The Board of Public Works today unanimously approved recommendations of nearly $20 million in Rural Legacy Program grants for conservation easements and expansion in 17 Maryland counties. Funding from these grants will permanently protect more than 4,500 acres of working farms, forests, marshes, open space, shorelines, and wetlands — plus cultural and historical resources — throughout the state.
The recommendations also include five Rural Legacy Area expansions, which provide the opportunity to protect more than 43,897 additional acres. Included in that amount is 30,591 acres that essentially doubles the size of the Zekiah Rural Legacy Area in Charles County, and 12,413 acres in Washington County that includes properties significant to Maryland history and to the viewshed from the C&O Canal and the Appalachian Trail.
The projects were recommended by the Rural Legacy Board, which is chaired by Secretary of the Maryland Department of Natural Resources and includes the secretaries of the Maryland Department of Agriculture and the Maryland Department of Planning. The Board of Public Works includes Governor Larry Hogan, Comptroller Peter Franchot, and Treasurer Nancy Kopp.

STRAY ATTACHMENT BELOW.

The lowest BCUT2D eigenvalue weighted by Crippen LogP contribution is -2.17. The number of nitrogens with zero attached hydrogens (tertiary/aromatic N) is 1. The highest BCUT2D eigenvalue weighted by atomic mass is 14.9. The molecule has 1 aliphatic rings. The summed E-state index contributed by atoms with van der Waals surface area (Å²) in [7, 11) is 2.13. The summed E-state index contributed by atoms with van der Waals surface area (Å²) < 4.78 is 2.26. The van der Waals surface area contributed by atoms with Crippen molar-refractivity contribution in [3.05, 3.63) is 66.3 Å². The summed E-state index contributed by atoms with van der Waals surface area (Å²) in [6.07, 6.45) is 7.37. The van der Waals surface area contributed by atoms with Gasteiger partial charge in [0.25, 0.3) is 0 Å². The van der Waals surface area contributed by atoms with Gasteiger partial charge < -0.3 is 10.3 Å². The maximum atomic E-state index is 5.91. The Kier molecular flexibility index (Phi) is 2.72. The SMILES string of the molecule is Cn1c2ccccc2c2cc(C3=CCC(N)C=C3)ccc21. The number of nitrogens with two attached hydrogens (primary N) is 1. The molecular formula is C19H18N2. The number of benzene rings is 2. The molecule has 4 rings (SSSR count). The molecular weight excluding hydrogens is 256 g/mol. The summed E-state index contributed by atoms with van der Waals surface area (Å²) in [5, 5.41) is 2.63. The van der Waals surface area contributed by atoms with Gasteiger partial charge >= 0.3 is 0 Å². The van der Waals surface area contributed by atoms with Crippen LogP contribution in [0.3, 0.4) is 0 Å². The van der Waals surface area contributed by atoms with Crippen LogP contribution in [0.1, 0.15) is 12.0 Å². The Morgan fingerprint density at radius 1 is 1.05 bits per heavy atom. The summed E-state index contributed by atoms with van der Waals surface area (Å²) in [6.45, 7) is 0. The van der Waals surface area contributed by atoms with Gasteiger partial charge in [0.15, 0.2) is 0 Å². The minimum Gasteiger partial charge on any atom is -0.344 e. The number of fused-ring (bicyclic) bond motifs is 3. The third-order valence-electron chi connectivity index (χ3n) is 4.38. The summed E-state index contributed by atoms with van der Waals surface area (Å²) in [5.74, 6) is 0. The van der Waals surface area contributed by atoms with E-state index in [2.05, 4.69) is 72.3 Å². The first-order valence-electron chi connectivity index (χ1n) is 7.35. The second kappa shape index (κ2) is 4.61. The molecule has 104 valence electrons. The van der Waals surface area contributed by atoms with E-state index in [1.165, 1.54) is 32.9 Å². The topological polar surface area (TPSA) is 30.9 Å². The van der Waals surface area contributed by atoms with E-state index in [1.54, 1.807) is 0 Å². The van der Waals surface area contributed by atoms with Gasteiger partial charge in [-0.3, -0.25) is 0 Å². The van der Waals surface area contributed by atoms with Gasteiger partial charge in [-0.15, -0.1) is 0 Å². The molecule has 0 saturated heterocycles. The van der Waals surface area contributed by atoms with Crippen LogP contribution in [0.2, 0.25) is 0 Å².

“The Rural Legacy Program continues to serve as one of Maryland’s premiere means of preserving land, supporting local economies, and preserving our state’s quality of life,” Maryland Natural Resources Secretary Jeannie Haddaway-Riccio said. “These grants and Rural Legacy Area expansions will benefit communities across the state both now and for future generations.”
DNR will submit individual contracts to purchase conservation easements to the Board of Public Works as the specific transactions arise.
Established in 1997, the Rural Legacy Program is designed to preserve large tracts of productive and valuable agricultural and forested lands that contain exceptional features. The program acts through local government and private land trust sponsors to purchase conservation easements from willing property owners in 32 locally-designated rural areas located in every county.